At the outset of its analysis, the Court held that the district court and FTC had properly defined the market(s) as “the market for CDMA modem chips and the market for premium LTE modem chips.”  Having defined the markets as competition between chipmakers, a recurring theme throughout the Ninth Circuit’s opinion is that the district court erred by failing to require the FTC to provide proof of harms to the competitive process in those markets and instead focusing on supposed harms to OEMs.  In other words, the Ninth Circuit’s opinion criticized the mismatch between the market allegedly harmed and the attempt to use claimed effects in another, albeit related market.  

    First, the FTC’s primary theory of harm was that the Company’s licensing practices resulted in an anticompetitive surcharge that OEMs had to pay when purchasing chips from the Company’s competitors.  While the Ninth Circuit rejected the district court’s conclusion that these prices were “unreasonable” on patent law grounds, from an antitrust perspective, the Ninth Circuit held that these practices were not directed toward competitors participating in the FTC’s defined markets, but instead related to OEMs.  Harms to OEMs, even if proven, “were [ ] located outside the ‘areas of effective competition’—the markets for CDMA and premium LTE modem chips—and had no direct impact on competition in those markets.”  Because the FTC’s claimed harm to OEMs did not directly relate to the FTC’s defined market, the Ninth Circuit held that the district court erred by finding that the FTC had met its burden to establish harm to competition in the alleged markets.  Likewise, with respect to the Company’s “no license, no chips” policy, the Ninth Circuit held that any harms, if they existed, were to OEMs and did not impact competition in the FTC’s defined markets.  Separately, the Ninth Circuit found that this policy did not prevent rival chipmakers from competing because it was “chip-supplier neutral” and it pointed to the fact that Intel was able to take a large customer from the Company while this policy was in effect as evidence that it did not harm competition in the defined markets.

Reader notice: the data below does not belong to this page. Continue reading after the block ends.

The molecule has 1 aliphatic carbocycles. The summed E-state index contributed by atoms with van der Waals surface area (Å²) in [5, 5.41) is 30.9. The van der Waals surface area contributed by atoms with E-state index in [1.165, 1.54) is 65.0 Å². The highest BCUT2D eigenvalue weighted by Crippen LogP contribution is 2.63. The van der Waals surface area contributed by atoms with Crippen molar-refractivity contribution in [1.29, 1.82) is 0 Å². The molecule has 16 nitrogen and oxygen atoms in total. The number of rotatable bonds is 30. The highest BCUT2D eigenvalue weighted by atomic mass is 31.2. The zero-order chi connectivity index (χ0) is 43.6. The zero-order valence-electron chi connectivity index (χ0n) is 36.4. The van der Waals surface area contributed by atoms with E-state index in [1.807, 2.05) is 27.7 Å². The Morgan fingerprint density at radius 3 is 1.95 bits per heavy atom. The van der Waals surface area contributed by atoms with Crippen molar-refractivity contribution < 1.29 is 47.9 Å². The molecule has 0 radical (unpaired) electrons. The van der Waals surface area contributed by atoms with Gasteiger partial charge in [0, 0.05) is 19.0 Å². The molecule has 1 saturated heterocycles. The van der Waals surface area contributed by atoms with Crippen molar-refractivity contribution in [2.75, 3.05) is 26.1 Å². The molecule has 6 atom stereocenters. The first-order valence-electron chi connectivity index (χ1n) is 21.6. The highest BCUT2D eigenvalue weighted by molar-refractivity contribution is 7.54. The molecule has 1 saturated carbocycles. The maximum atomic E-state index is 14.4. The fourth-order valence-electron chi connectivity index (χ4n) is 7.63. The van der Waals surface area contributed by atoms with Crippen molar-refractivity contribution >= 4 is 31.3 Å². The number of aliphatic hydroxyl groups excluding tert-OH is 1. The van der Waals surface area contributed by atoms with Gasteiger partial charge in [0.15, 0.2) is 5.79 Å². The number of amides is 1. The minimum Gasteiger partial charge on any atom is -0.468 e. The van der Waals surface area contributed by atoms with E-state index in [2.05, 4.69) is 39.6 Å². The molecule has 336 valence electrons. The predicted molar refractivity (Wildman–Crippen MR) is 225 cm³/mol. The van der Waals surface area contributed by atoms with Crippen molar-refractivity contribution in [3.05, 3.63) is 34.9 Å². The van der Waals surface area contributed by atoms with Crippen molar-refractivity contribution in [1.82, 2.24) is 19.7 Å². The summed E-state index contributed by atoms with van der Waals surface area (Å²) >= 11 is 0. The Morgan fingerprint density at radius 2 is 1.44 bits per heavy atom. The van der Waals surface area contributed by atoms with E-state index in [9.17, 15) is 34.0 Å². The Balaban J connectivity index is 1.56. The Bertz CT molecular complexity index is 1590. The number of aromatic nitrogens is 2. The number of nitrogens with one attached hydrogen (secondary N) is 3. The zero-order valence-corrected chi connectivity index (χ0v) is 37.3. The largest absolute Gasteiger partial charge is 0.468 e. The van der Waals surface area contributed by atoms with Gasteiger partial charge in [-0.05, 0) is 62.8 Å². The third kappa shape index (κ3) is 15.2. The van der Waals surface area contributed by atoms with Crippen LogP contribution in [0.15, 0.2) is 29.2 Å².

Second, the FTC continually asserted that the Company’s licensing practices were anticompetitive because the Company was able to extract a royalty even when OEMs purchased chips from manufacturers other than the Company.  The Ninth Circuit was not troubled by this because any chip that an OEM purchased, regardless of the manufacturer, still incorporated the Company’s patented technology.  That fact distinguished the Company’s licensing practices from licensing practices that other courts had found to be unlawful (i.e., defendant received a royalty even on products that did not incorporate its patents or other intellectual property).

    Third, the district court had held that the antitrust laws required the Company to license its patents to its chipmaker rivals.  The FTC conceded this holding was in error and the Ninth Circuit agreed.  The FTC nevertheless asserted that the Company was required to deal with these competitors because of its licensing commitments to various standard-setting organizations, and its failure to abide by those obligations violated the antitrust laws.  The Ninth Circuit declined to decide whether the Company was contractually obligated to license its patents to rivals in its agreements, but even if it was, the Ninth Circuit held that such issue is better resolved using the “scalpel” of contract and patent law instead of the “hammer” of antitrust law.

    The Ninth Circuit framed the district court’s ruling as either a “trailblazing application of the antitrust laws” or an “improper excursion beyond the outer limits of the Sherman Act.”  In the end, the Ninth Circuit held it was the latter.  This decision teaches that courts must critically analyze the connection between a plaintiff’s market definition and its theory of harm and attempted proof of anticompetitive effects.  If there is not a tight connection, it can result in the rejection of plaintiff’s claim.